Rio Pangemanan, Oxfam’s PEDP manager, said that when devising programs to support entrepreneurship within indigenous Papuan communities, they ensure that women’s ideas and roles are clear. They separate discussions between women, men and community leaders to ensure that women’s aspirations are heard before planning the program.

Patricio also uses this technique in his awareness-raising campaigns.

“We talk with the women in the communities about women and men’s positions in customary law, whether there is violence or not and, if so, what forms of violence they experience,” he said. Patricio then talks with the men on the same topics. In the end, the men and women gather for a dialogue about women’s roles and violence against women in their community.

Change was slow, he said, but women were becoming more confident and courageous in expressing their objections about things they felt were unfair.

In Wamena, religious institutions are also playing a role in empowering women. In a Catholic boarding house for girls in Wamena, some 30 girls sit on a carpeted floor and discuss their rights as women. Led by Deacon John Jonga, a Catholic priest and human rights activist, the girls, who are in junior high and high school, shared their stories of how they felt having a lower status compared to their brothers. They also said they had to work harder on the farms during their school breaks compared with their brothers.

Deacon John had the girls laughing when he cracked a few jokes about how hard it must be for them having been born girls. But he was very serious when he asked them what they wanted when they grew up.

“Do you want to be the young wife of an old tribal leader?” he asked. “I know a woman who used her savings to pay the dowry for her husband’s new wife. Would you like that?” he asked. The girls giggled and shook their heads. Marcela Logo, 17, said that if her future husband treated her badly and had another woman, she would leave him.

“You are worth it, you’re equal to men, and you deserve to be free from violence,” Deacon John said. The girls’ eyes grew wider, and an optimistic glint showed in their smiles.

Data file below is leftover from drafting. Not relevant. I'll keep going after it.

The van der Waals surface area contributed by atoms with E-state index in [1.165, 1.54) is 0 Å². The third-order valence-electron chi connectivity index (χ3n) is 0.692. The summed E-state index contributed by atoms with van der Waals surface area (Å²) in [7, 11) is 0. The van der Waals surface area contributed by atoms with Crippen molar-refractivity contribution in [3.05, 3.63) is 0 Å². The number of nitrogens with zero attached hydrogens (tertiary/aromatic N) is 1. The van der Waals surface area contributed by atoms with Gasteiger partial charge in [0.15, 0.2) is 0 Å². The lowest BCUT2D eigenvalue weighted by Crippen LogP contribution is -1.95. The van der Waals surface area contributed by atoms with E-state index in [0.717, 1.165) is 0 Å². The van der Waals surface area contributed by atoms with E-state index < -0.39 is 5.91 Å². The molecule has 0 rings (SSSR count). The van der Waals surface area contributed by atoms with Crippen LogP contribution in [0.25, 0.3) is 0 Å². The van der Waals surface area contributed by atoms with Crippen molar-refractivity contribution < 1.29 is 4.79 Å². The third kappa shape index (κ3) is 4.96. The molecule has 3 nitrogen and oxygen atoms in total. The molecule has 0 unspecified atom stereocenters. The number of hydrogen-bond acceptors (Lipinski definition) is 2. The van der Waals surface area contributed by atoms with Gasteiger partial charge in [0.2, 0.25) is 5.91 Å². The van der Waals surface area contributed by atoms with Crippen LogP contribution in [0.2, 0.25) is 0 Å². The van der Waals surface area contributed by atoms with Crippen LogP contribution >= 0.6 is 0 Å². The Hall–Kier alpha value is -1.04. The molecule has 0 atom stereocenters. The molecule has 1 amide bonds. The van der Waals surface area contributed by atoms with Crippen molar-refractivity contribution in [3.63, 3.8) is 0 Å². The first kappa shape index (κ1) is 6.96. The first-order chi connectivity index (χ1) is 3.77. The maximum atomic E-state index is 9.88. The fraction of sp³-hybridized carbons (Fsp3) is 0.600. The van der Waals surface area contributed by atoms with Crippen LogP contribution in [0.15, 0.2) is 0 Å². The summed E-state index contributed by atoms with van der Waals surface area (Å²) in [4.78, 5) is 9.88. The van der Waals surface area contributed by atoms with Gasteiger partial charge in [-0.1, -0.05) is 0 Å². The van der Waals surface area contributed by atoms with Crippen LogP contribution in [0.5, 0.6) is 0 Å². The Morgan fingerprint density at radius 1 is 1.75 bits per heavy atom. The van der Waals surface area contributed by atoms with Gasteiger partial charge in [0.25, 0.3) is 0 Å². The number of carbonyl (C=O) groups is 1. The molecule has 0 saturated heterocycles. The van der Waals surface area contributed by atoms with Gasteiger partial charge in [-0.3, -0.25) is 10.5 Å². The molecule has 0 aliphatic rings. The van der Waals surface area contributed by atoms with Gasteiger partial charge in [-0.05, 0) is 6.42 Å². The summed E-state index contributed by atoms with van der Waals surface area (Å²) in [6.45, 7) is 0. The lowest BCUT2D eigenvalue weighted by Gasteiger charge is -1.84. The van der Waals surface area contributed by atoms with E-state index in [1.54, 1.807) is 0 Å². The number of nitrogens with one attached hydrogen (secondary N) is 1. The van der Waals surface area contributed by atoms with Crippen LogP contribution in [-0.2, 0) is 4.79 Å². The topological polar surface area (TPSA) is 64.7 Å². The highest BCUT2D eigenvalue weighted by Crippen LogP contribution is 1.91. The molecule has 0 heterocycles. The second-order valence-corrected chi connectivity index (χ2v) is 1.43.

— JP/Prodita Sabarini, Wamena, Jayawijaya


4) ‘Collective grief’ leads to dream of freedom
Prodita Sabarini, The Jakarta Post | Thu, 03/28/2013 12:58 PM | Reportage
For Papuans, their graves are a reminder of the grief that besieges their land.

In front of the Justice and Human Rights Advocacy Network office in Wamena is the grave of Opinus Tabuni, a member of the Papuan Indigenous Council, killed in a military crackdown on World Indigenous Peoples’ Day in August 2008.

Human rights activist Theo Hesegem sat just a few feet from the grave. He recently said that the government’s attitude to the complex social and political problems in Papua would not end the violence.

In 2011, UP4B was established to accelerate development and growth in the most impoverished region in Indonesia. The hope was to improve the welfare of indigenous Papuans and quell their discontents.

But the source of discontent is not about having food on their plates. Theo said that Papuans’ main problem “is not eating and drinking. It’s not about welfare. We don’t know how many children, how many families, how many people have been shot or killed — that’s the problem”, Theo said.

Researchers at the Indonesian Institute of Sciences (LIPI) believe that decades of political violence has led Papua to a collective memory of grief, or memoria passionis.

While the government attempts to speed up development in the region, it retains a military approach. In 2009, security forces killed Free Papua Movement (OPM) leader Kelly Kwalik, and despite of his death, sporadic attacks from the OPM continue. According to the National Intelligence Agency (BIN), last month’s ambush was partly due to rebel fighters unhappy with a new military district command (Kodim) in Puncak Jaya.

“People can’t assume that the issue of Papua is finished. It’s about ideology. You can’t shoot a person and say his ideology is dead. There are other people. That person has children who will continue to think that ‘my father was shot because of Papua’,” Theo said.

Melianus Wantik, 29, member of the National Committee for West Papua (KNPB) which campaign for secession from Indonesia, said that the grave of They H. Eluay, the assassinated leader of the independence movement the Papua Presidium Council, was an important place for KNPB.

Young activists in Papua established KNPB after Theys was killed. During the founding of KNPB Melianus said they camped at Theys.

KNPB members themselves are now on the police wanted list, accused of shootings and bombings. KNPB leader Victor Yeimo reports that 22 KNPB members were killed last year, including the KNPB leader Mako Tabuni.

For Papuan Indigenous Council (DAP) Baliem area head, Yulianus Hisage, the killings no longer have a shock effect on him. “Killing people, shooting people in Papua: It’s normal. For us, the indigenous community, it’s normal because it’s not the first time we’ve seen it,” he said.

Yulianus, who is part of the Jakarta-based conflict resolution NGO, the Titian Perdamaian Institute and often travels outside of Papua, does not feel safe in his own land. “When I leave Papua, for Yogya I feel safe. Back in Papua, I worry when I will be killed,” he said.